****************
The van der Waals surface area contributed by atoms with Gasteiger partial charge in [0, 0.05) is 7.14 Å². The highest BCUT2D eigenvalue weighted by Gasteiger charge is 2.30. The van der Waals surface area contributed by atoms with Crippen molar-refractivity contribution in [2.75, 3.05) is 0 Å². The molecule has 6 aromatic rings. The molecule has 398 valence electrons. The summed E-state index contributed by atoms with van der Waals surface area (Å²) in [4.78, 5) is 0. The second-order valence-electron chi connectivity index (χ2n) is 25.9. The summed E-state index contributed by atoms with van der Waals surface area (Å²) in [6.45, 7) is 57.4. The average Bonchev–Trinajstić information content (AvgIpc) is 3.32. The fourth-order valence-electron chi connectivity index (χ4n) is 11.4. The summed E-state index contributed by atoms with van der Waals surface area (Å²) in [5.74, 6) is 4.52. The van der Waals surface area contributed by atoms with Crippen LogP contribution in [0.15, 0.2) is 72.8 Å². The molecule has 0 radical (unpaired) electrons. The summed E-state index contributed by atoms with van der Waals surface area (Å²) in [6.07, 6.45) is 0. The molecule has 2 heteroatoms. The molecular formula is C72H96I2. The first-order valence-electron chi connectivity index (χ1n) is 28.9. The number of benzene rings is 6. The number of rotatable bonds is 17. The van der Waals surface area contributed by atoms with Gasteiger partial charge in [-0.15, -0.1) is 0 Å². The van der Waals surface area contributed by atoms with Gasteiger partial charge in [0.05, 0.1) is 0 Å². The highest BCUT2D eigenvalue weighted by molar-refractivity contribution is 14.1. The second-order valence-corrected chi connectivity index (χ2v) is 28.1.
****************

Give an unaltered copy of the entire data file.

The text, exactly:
The van der Waals surface area contributed by atoms with Gasteiger partial charge in [0, 0.05) is 7.14 Å². The highest BCUT2D eigenvalue weighted by Gasteiger charge is 2.30. The van der Waals surface area contributed by atoms with Crippen molar-refractivity contribution in [2.75, 3.05) is 0 Å². The molecule has 6 aromatic rings. The molecule has 398 valence electrons. The summed E-state index contributed by atoms with van der Waals surface area (Å²) in [4.78, 5) is 0. The second-order valence-electron chi connectivity index (χ2n) is 25.9. The summed E-state index contributed by atoms with van der Waals surface area (Å²) in [6.45, 7) is 57.4. The average Bonchev–Trinajstić information content (AvgIpc) is 3.32. The fourth-order valence-electron chi connectivity index (χ4n) is 11.4. The summed E-state index contributed by atoms with van der Waals surface area (Å²) in [5.74, 6) is 4.52. The van der Waals surface area contributed by atoms with Crippen LogP contribution in [0.15, 0.2) is 72.8 Å². The molecule has 0 radical (unpaired) electrons. The summed E-state index contributed by atoms with van der Waals surface area (Å²) in [6.07, 6.45) is 0. The molecule has 2 heteroatoms. The molecular formula is C72H96I2. The first-order valence-electron chi connectivity index (χ1n) is 28.9. The number of benzene rings is 6. The number of rotatable bonds is 17. The van der Waals surface area contributed by atoms with Gasteiger partial charge in [-0.15, -0.1) is 0 Å². The van der Waals surface area contributed by atoms with Gasteiger partial charge in [0.05, 0.1) is 0 Å². The highest BCUT2D eigenvalue weighted by molar-refractivity contribution is 14.1. The second-order valence-corrected chi connectivity index (χ2v) is 28.1.